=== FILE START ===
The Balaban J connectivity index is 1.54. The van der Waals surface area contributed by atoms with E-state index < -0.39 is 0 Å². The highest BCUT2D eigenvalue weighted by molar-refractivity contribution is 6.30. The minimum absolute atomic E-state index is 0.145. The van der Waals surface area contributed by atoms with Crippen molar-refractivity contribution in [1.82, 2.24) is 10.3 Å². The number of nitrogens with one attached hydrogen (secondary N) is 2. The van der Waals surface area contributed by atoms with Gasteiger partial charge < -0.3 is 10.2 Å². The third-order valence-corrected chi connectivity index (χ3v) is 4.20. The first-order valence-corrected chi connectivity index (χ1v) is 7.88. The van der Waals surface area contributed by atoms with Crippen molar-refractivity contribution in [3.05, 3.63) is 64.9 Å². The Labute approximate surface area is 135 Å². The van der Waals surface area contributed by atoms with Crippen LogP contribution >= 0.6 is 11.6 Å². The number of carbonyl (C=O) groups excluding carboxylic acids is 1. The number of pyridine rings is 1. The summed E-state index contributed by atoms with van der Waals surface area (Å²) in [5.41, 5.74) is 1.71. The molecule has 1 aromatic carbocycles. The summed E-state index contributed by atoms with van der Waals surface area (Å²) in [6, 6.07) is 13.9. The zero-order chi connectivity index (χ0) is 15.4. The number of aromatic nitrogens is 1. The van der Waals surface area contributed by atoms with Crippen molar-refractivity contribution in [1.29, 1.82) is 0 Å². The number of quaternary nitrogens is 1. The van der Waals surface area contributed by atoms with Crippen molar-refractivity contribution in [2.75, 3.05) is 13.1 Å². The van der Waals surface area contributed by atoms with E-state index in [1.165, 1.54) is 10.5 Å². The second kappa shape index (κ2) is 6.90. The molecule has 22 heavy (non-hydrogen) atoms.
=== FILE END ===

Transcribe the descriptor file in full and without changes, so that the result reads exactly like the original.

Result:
The Balaban J connectivity index is 1.54. The van der Waals surface area contributed by atoms with E-state index < -0.39 is 0 Å². The highest BCUT2D eigenvalue weighted by molar-refractivity contribution is 6.30. The minimum absolute atomic E-state index is 0.145. The van der Waals surface area contributed by atoms with Crippen molar-refractivity contribution in [1.82, 2.24) is 10.3 Å². The number of nitrogens with one attached hydrogen (secondary N) is 2. The van der Waals surface area contributed by atoms with Gasteiger partial charge < -0.3 is 10.2 Å². The third-order valence-corrected chi connectivity index (χ3v) is 4.20. The first-order valence-corrected chi connectivity index (χ1v) is 7.88. The van der Waals surface area contributed by atoms with Crippen molar-refractivity contribution in [3.05, 3.63) is 64.9 Å². The Labute approximate surface area is 135 Å². The van der Waals surface area contributed by atoms with Crippen LogP contribution >= 0.6 is 11.6 Å². The number of carbonyl (C=O) groups excluding carboxylic acids is 1. The number of pyridine rings is 1. The summed E-state index contributed by atoms with van der Waals surface area (Å²) in [5.41, 5.74) is 1.71. The molecule has 1 aromatic carbocycles. The summed E-state index contributed by atoms with van der Waals surface area (Å²) in [6, 6.07) is 13.9. The zero-order chi connectivity index (χ0) is 15.4. The number of aromatic nitrogens is 1. The van der Waals surface area contributed by atoms with Crippen molar-refractivity contribution in [1.29, 1.82) is 0 Å². The number of quaternary nitrogens is 1. The van der Waals surface area contributed by atoms with Crippen molar-refractivity contribution in [2.75, 3.05) is 13.1 Å². The van der Waals surface area contributed by atoms with E-state index in [1.165, 1.54) is 10.5 Å². The second kappa shape index (κ2) is 6.90. The molecule has 22 heavy (non-hydrogen) atoms.